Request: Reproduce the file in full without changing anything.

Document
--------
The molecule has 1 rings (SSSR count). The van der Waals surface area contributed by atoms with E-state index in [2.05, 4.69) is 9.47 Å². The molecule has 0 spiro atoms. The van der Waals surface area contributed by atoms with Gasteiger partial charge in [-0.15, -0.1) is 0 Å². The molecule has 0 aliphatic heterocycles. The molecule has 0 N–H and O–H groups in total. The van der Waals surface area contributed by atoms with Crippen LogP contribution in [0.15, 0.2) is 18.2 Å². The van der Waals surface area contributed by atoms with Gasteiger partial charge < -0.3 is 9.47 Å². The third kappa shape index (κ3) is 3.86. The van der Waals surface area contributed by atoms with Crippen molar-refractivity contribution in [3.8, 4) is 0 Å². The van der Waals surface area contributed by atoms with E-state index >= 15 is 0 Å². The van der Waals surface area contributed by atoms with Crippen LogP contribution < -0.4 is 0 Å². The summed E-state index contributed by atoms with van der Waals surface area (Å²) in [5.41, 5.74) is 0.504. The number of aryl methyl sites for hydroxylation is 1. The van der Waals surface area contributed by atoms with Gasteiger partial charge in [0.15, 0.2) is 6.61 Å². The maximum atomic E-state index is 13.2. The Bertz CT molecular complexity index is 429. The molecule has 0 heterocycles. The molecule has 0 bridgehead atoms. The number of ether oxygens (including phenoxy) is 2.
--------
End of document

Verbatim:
The molecule has 1 rings (SSSR count). The van der Waals surface area contributed by atoms with E-state index in [2.05, 4.69) is 9.47 Å². The molecule has 0 spiro atoms. The van der Waals surface area contributed by atoms with Gasteiger partial charge in [-0.15, -0.1) is 0 Å². The molecule has 0 aliphatic heterocycles. The molecule has 0 N–H and O–H groups in total. The van der Waals surface area contributed by atoms with Crippen LogP contribution in [0.15, 0.2) is 18.2 Å². The van der Waals surface area contributed by atoms with Gasteiger partial charge < -0.3 is 9.47 Å². The third kappa shape index (κ3) is 3.86. The van der Waals surface area contributed by atoms with Crippen molar-refractivity contribution in [3.8, 4) is 0 Å². The van der Waals surface area contributed by atoms with E-state index >= 15 is 0 Å². The van der Waals surface area contributed by atoms with Crippen LogP contribution < -0.4 is 0 Å². The summed E-state index contributed by atoms with van der Waals surface area (Å²) in [5.41, 5.74) is 0.504. The number of aryl methyl sites for hydroxylation is 1. The van der Waals surface area contributed by atoms with Gasteiger partial charge in [0.15, 0.2) is 6.61 Å². The maximum atomic E-state index is 13.2. The Bertz CT molecular complexity index is 429. The molecule has 0 heterocycles. The molecule has 0 bridgehead atoms. The number of ether oxygens (including phenoxy) is 2.